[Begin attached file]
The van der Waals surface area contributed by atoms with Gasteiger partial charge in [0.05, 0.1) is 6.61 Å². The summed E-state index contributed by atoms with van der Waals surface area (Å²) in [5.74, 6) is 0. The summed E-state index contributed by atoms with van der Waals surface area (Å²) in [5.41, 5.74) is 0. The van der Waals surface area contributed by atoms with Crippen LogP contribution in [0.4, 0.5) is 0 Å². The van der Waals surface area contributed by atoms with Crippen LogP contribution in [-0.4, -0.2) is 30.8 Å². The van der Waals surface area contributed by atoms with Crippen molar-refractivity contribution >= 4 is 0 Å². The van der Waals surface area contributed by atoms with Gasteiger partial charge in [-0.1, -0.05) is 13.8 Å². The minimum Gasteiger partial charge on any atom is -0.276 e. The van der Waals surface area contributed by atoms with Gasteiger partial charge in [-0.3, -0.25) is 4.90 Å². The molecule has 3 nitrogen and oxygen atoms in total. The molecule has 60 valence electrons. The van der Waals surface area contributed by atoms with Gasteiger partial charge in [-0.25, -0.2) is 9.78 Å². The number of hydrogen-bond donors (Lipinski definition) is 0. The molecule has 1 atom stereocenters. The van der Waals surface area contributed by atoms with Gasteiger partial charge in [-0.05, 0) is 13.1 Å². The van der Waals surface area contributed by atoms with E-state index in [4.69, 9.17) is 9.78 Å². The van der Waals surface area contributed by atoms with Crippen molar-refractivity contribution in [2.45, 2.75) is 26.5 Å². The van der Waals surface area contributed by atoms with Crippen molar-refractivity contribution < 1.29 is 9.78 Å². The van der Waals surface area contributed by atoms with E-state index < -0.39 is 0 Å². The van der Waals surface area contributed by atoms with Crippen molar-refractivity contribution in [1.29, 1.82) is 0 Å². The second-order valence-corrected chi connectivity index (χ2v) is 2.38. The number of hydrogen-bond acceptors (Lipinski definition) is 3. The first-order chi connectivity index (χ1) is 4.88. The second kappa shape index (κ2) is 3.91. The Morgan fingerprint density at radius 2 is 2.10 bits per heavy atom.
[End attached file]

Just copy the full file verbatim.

The van der Waals surface area contributed by atoms with Gasteiger partial charge in [0.05, 0.1) is 6.61 Å². The summed E-state index contributed by atoms with van der Waals surface area (Å²) in [5.74, 6) is 0. The summed E-state index contributed by atoms with van der Waals surface area (Å²) in [5.41, 5.74) is 0. The van der Waals surface area contributed by atoms with Crippen LogP contribution in [0.4, 0.5) is 0 Å². The van der Waals surface area contributed by atoms with Crippen LogP contribution in [-0.4, -0.2) is 30.8 Å². The van der Waals surface area contributed by atoms with Crippen molar-refractivity contribution >= 4 is 0 Å². The van der Waals surface area contributed by atoms with Gasteiger partial charge in [-0.1, -0.05) is 13.8 Å². The minimum Gasteiger partial charge on any atom is -0.276 e. The van der Waals surface area contributed by atoms with Gasteiger partial charge in [-0.3, -0.25) is 4.90 Å². The molecule has 3 nitrogen and oxygen atoms in total. The molecule has 60 valence electrons. The van der Waals surface area contributed by atoms with Gasteiger partial charge in [-0.25, -0.2) is 9.78 Å². The number of hydrogen-bond donors (Lipinski definition) is 0. The molecule has 1 atom stereocenters. The van der Waals surface area contributed by atoms with Gasteiger partial charge in [-0.05, 0) is 13.1 Å². The van der Waals surface area contributed by atoms with E-state index in [4.69, 9.17) is 9.78 Å². The van der Waals surface area contributed by atoms with Crippen molar-refractivity contribution in [2.45, 2.75) is 26.5 Å². The van der Waals surface area contributed by atoms with Crippen molar-refractivity contribution < 1.29 is 9.78 Å². The van der Waals surface area contributed by atoms with E-state index < -0.39 is 0 Å². The van der Waals surface area contributed by atoms with Crippen molar-refractivity contribution in [1.29, 1.82) is 0 Å². The second-order valence-corrected chi connectivity index (χ2v) is 2.38. The number of hydrogen-bond acceptors (Lipinski definition) is 3. The first-order chi connectivity index (χ1) is 4.88. The second kappa shape index (κ2) is 3.91. The Morgan fingerprint density at radius 2 is 2.10 bits per heavy atom.